On the network here we built an Ubuntu 10.10 VMWare system in roughly 15 minutes.  We set up custom disk partitions, setup our users, groups and additional software packages.  With a few more changes we had a script setup to update the repos and patch the system.  Then finally set up some scripts to automatically configure Puppet.  Now in less than 20 minutes we can take a raw VMWare Server and have it completely configured and up to date.  Having done all of this in the WebGUI, I tried doing it from the command line. It worked just as well and was actually a little faster.

So it’s so green what is wrong with it?
Really there are very few misses in the WebGUI, documentation and command line.  A few things we believe to be either documentation errata or bugs.  These did not show themselves however until I tried to bend it to what I wanted.  The problems with the WebGUI are mostly that we would like to see better errors to the user in a few odd spots and more AJAX like behaviors.  Having the assigned machine names instead of MAC addresses would be really helpful, as would some other views of the systems.  The groups functionality seemed too hard to use and isn’t offering enough right now.  Most of the documentation seems complete but more documentation on errors and what to do about them needs to be flushed out.  Where we had problems though, it didn’t take long to find and fix the problem.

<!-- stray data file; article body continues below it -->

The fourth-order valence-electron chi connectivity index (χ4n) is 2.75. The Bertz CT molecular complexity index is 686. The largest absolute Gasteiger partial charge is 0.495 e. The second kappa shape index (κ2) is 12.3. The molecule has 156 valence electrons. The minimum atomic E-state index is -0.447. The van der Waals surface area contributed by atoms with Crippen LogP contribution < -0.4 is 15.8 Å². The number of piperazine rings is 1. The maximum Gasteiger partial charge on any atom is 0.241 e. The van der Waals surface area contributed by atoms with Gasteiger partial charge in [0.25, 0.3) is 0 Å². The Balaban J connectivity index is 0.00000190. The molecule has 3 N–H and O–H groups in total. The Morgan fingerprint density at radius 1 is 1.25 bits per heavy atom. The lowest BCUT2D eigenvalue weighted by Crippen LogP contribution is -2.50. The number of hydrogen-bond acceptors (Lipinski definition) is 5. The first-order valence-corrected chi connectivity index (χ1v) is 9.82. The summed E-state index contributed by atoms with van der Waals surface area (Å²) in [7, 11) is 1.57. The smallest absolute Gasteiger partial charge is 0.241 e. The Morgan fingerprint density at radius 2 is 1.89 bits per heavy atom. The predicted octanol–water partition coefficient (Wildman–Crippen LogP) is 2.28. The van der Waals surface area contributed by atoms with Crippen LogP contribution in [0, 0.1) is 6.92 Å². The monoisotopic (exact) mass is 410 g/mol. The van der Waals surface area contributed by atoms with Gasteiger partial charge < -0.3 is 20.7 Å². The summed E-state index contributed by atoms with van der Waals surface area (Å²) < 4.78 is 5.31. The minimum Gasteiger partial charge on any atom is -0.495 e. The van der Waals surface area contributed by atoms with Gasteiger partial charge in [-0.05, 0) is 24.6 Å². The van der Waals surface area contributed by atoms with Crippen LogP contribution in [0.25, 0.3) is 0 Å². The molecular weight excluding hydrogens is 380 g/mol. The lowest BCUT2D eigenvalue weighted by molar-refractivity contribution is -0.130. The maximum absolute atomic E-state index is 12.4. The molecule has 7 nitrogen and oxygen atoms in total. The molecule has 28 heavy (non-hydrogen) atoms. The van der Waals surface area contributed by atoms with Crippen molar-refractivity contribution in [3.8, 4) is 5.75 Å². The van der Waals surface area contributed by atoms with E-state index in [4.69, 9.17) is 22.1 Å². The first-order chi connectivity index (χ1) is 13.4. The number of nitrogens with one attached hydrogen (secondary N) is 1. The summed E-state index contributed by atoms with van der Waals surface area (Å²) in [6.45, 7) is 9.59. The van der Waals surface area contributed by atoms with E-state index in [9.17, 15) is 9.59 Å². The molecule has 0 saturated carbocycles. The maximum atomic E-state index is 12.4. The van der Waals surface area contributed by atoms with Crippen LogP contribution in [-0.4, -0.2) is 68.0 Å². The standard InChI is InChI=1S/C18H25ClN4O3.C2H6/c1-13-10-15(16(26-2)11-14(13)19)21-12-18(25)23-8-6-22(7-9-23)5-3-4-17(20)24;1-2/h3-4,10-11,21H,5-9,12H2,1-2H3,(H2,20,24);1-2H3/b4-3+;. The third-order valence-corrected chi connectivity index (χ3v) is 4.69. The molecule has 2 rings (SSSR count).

Our Conclusion
Baracus is a great system that should be an amazing system with just a few cleanup and documentation fixes.  At this time I am not sure it’s really ready for people to use in production.  So we here are Linuxinstall.net say try it but don’t rely on it just yet.

Did we not answer your question?  Please ask it in the comments.

 

Brian Wagner

Brian started working with *nix in while a student at Kent State University in the early 90's. In 1995, as an E-Mail Administrator for Caliber Technology (now part of Fedex) he was tasked with administering Sendmail on both Slackware Linux and Solaris Systems. His first home install of Linux was MkLinux DR1 in 1996 on his 60 Mhz PowerMac. Since then Brian has been working and consulting on Linux and it's uses in the Enterprise to support everything from E-Mail, Firewalls, Web and File serving to custom cluster solutions and grid solutions. Brian has had the opportunity to work in both Fortune 500 companies and small 2 person organizations. This has given him the unique insight into the differences every size business faces.